British court rules it can try former king Juan Carlos I
Immunity of former king after his abdication rejected in alleged harassment of Corinna Larsen
The UK's High Court has ruled Thursday that Juan Carlos I has no legal immunity in England after his abdication and that he can be tried. Thus, the proceedings opened against him for the lawsuit filed by his former mistress Corinna Larsen for alleged harassment go ahead. In December 2020 the businesswoman started legal actions against Juan Carlos I, over acts that took place after 2012, when they put an end to their relationship. Larsen reported threats and persecution in which the Spanish Intelligence services (CNI) were allegedly involved.
Last December, Judge Matthew Nicklin asked whether he could prosecute Juan Carlos I before continuing with the litigation, after the former Spanish monarch invoked the UK's State Immunity Act, which grants protection to third states and other countries' heads of state. The resolution made public this Thursday includes defence's arguments: he argues that he is not above the law, but outside the jurisdiction of the United Kingdom. "He is subject only to the jurisdiction of the Spanish Supreme Court," argued Juan Carlos I's legal team.
In addition, it asserted that he enjoyed immunity with respect to his actions while he was head of state, which he should keep after his abdication for two reasons: on the one hand, because he is a member of the royal family; on the other, because he maintained the status of "sovereign" of the Spanish monarchy until, in June 2019, he retired from public life. "There is a public policy imperative to protect the dignity of a sovereign and the dignity of the monarchy," lawyer Daniel Bethlehem, acting for the defence, argued.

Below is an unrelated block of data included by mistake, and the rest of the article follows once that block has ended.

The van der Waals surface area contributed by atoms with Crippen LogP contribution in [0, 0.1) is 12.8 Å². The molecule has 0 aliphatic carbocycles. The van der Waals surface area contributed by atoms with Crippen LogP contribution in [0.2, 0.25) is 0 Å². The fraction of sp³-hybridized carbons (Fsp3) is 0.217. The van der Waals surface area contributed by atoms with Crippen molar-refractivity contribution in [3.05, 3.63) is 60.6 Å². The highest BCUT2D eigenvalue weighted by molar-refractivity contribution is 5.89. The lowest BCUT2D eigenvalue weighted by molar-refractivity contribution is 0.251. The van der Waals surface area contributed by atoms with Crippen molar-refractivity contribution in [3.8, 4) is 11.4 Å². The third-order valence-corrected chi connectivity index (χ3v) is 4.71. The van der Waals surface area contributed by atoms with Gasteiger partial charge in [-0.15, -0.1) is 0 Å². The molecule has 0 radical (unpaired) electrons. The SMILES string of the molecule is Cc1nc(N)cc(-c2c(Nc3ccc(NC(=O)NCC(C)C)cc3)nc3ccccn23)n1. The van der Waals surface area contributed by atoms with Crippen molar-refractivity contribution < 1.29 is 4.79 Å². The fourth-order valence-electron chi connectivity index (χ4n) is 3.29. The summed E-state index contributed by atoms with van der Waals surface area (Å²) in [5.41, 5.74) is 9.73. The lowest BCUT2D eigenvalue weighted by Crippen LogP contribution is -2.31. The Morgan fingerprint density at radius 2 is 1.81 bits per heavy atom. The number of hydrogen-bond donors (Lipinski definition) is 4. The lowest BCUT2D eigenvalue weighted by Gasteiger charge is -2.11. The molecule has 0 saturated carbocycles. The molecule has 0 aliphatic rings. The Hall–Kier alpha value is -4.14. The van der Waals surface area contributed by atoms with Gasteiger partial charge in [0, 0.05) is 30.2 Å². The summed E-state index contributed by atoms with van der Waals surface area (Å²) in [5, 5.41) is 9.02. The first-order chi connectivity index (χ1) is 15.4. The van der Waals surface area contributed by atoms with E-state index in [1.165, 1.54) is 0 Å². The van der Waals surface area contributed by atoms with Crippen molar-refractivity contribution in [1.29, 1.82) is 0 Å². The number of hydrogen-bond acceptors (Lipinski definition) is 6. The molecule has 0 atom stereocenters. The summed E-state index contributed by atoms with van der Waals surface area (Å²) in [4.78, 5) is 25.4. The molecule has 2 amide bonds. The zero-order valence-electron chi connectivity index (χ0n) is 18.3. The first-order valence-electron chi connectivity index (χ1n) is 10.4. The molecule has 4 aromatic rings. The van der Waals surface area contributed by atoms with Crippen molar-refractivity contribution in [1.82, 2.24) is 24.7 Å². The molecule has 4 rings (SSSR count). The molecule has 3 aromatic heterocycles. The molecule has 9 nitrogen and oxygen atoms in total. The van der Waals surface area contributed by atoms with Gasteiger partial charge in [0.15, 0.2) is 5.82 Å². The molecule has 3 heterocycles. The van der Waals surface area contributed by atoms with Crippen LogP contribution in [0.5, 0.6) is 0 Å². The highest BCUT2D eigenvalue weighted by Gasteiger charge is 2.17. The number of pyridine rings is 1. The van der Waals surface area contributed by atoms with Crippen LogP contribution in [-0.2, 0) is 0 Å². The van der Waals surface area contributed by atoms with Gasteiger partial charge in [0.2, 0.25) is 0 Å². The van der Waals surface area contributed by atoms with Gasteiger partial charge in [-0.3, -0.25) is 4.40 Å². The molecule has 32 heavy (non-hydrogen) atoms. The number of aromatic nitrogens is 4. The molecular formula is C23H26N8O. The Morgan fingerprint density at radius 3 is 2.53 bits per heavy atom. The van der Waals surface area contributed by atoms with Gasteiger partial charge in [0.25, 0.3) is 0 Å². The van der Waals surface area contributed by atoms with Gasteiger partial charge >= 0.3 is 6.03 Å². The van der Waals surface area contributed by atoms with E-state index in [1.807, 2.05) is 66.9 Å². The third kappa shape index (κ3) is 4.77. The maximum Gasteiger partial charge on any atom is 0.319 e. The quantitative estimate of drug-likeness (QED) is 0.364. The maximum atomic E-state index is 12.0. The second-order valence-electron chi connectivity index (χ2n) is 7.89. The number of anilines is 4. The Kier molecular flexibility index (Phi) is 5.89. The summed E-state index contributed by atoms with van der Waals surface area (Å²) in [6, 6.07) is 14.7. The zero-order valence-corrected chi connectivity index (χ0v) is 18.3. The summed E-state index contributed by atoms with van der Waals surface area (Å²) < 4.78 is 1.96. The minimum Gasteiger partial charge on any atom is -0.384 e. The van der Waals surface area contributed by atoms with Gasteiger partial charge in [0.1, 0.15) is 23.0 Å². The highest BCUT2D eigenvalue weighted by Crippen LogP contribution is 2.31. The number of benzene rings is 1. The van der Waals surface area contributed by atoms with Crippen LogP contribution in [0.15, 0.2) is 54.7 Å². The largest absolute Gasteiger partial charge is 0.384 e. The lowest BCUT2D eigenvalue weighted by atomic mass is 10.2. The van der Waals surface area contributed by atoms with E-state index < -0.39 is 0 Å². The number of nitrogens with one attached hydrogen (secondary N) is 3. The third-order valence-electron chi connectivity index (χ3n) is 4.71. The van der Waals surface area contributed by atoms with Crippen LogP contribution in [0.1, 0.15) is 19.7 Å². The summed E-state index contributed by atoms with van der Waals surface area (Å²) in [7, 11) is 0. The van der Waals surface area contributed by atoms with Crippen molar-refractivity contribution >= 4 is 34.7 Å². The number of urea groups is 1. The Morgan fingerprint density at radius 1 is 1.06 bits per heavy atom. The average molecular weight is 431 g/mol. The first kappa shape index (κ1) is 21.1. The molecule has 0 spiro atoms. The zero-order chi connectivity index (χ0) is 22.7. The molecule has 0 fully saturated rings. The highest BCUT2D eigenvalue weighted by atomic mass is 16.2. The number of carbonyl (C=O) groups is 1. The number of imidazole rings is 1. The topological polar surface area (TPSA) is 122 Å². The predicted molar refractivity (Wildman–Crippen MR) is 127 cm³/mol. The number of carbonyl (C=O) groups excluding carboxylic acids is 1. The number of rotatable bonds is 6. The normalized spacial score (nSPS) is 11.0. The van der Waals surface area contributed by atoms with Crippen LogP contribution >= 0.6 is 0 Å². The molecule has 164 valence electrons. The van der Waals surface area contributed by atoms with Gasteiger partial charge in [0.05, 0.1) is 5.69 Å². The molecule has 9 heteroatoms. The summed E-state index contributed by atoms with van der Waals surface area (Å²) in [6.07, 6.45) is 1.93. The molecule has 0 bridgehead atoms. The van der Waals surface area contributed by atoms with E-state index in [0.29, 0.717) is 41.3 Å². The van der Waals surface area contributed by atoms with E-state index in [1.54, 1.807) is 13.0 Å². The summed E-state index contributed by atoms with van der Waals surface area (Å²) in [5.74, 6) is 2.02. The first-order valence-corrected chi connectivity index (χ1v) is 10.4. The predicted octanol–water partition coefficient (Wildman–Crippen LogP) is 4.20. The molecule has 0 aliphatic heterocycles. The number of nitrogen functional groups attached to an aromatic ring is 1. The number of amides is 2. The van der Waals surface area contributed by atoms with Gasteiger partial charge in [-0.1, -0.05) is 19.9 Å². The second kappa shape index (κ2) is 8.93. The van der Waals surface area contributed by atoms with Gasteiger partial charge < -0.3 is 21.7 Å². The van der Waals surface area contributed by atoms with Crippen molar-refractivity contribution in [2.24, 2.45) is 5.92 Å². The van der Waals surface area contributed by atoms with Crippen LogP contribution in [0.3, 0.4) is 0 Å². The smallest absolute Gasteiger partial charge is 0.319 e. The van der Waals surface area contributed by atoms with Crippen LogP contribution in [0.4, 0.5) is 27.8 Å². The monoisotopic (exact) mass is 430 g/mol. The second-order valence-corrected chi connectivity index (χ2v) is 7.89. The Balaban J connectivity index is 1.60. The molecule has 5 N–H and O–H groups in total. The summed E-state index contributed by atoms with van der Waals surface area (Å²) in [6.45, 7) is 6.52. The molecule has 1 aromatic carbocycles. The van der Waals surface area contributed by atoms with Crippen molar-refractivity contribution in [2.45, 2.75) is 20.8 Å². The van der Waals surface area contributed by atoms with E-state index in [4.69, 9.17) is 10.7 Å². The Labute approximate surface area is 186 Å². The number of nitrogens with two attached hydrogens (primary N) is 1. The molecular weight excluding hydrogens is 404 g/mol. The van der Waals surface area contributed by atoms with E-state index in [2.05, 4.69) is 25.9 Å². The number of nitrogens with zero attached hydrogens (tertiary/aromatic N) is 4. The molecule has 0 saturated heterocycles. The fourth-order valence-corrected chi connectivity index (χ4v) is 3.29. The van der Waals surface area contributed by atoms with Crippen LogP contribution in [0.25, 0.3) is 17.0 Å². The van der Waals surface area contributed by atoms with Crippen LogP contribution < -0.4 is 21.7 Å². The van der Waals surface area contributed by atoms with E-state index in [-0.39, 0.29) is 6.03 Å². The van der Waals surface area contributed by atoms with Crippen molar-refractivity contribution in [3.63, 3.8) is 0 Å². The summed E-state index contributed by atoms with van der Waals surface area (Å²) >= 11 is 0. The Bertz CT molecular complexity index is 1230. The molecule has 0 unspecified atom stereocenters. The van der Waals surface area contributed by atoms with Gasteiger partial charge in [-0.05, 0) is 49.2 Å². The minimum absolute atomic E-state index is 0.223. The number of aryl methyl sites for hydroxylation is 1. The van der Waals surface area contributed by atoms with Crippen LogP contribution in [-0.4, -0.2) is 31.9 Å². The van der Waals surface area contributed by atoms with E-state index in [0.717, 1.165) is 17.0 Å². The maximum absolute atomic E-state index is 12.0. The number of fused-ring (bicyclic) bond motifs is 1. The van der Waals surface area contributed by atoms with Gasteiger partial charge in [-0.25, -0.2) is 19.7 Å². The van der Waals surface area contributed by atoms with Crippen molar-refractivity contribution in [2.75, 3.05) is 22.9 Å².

Corinna's counsel, James Lewis, refuted these arguments and the judge agreed with him. He rejects that he should keep the condition of "sovereign" – he makes clear that since the abdication it is only given to Felipe VI as king of Spain – and charges against the defence's thesis: "In its starkest form, Sir Daniel's [Juan Carlos I's lawyer] argument, if accepted, would mean that if, tomorrow, the defendant were to walk into a Hatton Garden jeweller's and steal a diamond ring, he could not face any civil or criminal proceedings in this jurisdiction (unless the Spanish state waived his immunity). There is nothing in the principles of international law or respect for the dignity and sovereignty of the Spanish state that could lead to such a conclusion," he says.
The judge also rejects that the former king can benefit from a certain protection as a member of the Royal Household. Although Juan Carlos I is a member of the Royal Household, the judge concludes that he cannot be considered a close collaborator or "dependent" of the current king. "He doesn't live with him and he doesn't even live in Spain," Nicklin stresses. "I asked Sir Daniel whether his client would remain part of the Royal Household with immunity prerogatives if he left for Siberia and had no further contact with his family or anyone in Spain. He told me that he was reluctant to pronounce himself in such crude terms, but it was the effect of his allegations. In my view, this demonstrates that his argument is that the term household means nothing more than being a 'member of the family,'" the judge stresses. He even notes that, "although it is not decisive", the State has not provided any evidence that Juan Carlos I is part of the Royal Household.
Juan Carlos's last front
The decision of the British judiciary comes three weeks after the Spanish Prosecutor's Office renounced to file a lawsuit over his hidden assets abroad. The proceedings were closed shortly after Swiss prosecutors filed the case over the €65m Juan Carlos received from Saudi Arabia in 2008 and then transferred to Corinna Larsen. Juan Carlos's judicial ordeal seemed almost over, with only the case in the UK left. However, the judge's decision means he will, after all, stand trial.